OTTAWA, Ontario — The Canadian military is looking at expanding its logistics footprint in the Arctic as it sets the stage for a bigger presence in the barren and isolated region.
Canadian officers say the improved logistics structure is required if the military is to meet the Canadian government’s objectives in the far north.
The Liberal Party government, elected in October, has signaled it is equally committed to ramping up operations in the Arctic as the previous Conservative government administration. But to do so will require extensive logistics support, a daunting task as Canada’s sparsely populated northern region consists of more than 1.5 million square miles and is larger in size than India.
As part of the improved logistics structure, the Canadian Forces wants to expand its Arctic Training Center, opened in 2013, in Resolute Bay, Nunavut. The facility, which can house and support 120 soldiers, has been used only in the winter months.
But now the military wants to provide more space for equipment and to allow for operations year-round. The facility is outfitted with over-snow vehicles and trucks.
“We need to build (on) what we’ve got right now in terms of capacity,” said Canadian Army Lt.-Col. Luc St-Denis, who co-ordinates training at the center and who oversaw its initial development. “January to April is a small season. There is potential for more than that, especially in the springtime and summertime.”
The center could be expanded so more equipment is able to be pre-positioned, St-Denis said. That would cut down on costs of airlifting supplies or chartering aircraft, he added.
In 2013 the Canadian Army determined that conducting operations in the Arctic was five to seven times more expensive than those in southern Canada. In 2012, then-defense chief Gen. Walter Natynczyk acknowledged that supporting missions in the far north was tougher than in war zones such as Afghanistan.
St-Denis pointed out that everything needed for the Canadian Forces to operate in the far north must be brought in from the southern part of the country. He noted that other Canadian government departments could use the expanded training center as a staging area for research projects.
In addition, as part of efforts to overcome logistics problems in the Arctic the Canadian Forces is establishing what it calls northern operations hubs or NOHs. The NOHs will allow initial rapid deployment and up to 30 days of sustained operations in the Arctic.
The locations of the primary NOHs are Iqaluit and Resolute Bay, both in Nunavut, as well as Yellowknife and Inuvik, both in the Northwest Territories, the Canadian Forces said. Alternate hubs will be in Rankin Inlet, Whitehorse, Cambridge Bay and Hall Beach.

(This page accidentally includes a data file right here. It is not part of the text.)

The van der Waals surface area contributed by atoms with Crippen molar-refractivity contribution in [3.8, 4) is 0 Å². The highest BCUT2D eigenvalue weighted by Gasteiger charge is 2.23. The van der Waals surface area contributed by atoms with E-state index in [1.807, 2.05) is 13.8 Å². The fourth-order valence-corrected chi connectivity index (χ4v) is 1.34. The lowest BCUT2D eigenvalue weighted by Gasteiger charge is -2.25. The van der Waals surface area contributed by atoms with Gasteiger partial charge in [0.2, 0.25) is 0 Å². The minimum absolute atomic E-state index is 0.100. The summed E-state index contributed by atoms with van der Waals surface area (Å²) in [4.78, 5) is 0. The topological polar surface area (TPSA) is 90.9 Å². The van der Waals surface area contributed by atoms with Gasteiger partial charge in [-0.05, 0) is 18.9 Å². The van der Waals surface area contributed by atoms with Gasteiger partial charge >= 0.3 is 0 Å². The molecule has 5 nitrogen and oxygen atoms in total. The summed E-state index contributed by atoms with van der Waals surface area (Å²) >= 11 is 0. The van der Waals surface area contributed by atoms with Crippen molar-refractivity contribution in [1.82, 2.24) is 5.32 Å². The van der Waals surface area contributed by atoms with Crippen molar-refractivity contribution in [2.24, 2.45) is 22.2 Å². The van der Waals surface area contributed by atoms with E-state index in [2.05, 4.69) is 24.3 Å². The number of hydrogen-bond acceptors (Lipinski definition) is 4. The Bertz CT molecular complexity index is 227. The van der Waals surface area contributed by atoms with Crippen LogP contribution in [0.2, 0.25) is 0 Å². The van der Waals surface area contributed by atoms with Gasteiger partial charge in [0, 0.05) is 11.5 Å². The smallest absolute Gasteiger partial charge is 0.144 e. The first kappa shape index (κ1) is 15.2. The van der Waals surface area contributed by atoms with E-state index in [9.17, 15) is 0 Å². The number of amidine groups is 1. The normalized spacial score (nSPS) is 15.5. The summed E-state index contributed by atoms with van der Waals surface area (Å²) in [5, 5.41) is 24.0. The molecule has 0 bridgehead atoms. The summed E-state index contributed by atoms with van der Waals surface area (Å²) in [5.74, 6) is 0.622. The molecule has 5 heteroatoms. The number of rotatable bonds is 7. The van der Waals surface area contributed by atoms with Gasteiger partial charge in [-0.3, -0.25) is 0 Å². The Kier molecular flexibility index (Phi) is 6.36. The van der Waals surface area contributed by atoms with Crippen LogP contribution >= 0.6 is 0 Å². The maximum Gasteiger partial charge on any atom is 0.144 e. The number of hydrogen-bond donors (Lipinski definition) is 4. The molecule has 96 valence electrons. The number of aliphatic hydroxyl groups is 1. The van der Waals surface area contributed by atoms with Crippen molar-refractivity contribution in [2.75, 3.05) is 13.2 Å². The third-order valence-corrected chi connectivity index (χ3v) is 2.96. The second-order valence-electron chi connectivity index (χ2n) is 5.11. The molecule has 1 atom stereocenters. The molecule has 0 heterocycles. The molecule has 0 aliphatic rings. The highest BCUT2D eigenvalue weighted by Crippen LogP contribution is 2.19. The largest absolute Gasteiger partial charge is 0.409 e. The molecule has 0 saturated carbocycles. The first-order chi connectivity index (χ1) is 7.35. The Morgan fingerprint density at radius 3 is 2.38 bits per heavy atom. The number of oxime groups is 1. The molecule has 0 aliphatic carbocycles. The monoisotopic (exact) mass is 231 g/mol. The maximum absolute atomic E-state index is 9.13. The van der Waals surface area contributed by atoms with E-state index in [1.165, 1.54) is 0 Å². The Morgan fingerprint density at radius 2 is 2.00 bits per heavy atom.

|The Canadian military is using the Arctic Training Center at Resolute Bay, Nunavut, in the Northwest Territories, for a few months each year. (Photo: Canadian Armed Forces)|
“The CAF (Canadian Armed Forces) is still planning to establish all the NOH by 2018,” said Capt. Thomas Edelson, spokesman for the Canadian Joint Operations Command Headquarters, which is responsible for domestic and international missions.
Also expected to be operating in 2018 is a naval refueling station at Nanisivik, Nunavut. The previous Conservative government had proposed a major upgrade to the deep-water port at that site but because of high construction costs in the Arctic the price tag for the project jumped to more than (CAN) $250 million (US $187 million).
As a result the government scaled the project back to a refurbished dock and fuel tank farm at a cost of (CAN) $116 million. Work began in the summer of 2015 on that project.
Since 2006 the Canadian government has emphasized its intention to significantly boost the military presence because oil, gas and minerals in the Arctic are critical to the country’s economic growth. The Conservative government approved construction of a fleet of new Arctic Offshore Patrol Ships and a Polar-class icebreaker. Neither have been built yet, although construction of the first Arctic patrol ship is underway. The first ship is expected to be ready by 2018.
The Liberal government has reiterated the need for an Arctic presence and has stated it will carry on with the various projects as well as boost surveillance in the far north.
The difference between the two governments is how they approach relations with the Russians.
Conservative Prime Minister Stephen Harper warned that Russia’s growing military presence in the Arctic posed a challenge to Canada, adding that the Russians were expanding their bases and other defense infrastructure in the region.
But the Liberal government has signaled it is interested in a thaw in relations. Foreign Affairs Minister Stéphane Dion suggested in January that the Conservative government’s policy was not effective and it was time to work with the Russians in areas of common interest such as the Arctic.
“Canada was speaking to the Russians even during the tough times of the Cold War,” Dion noted. “And now we are not speaking because of the former policy, of the former government. In what way is it helping our interests in the Arctic?”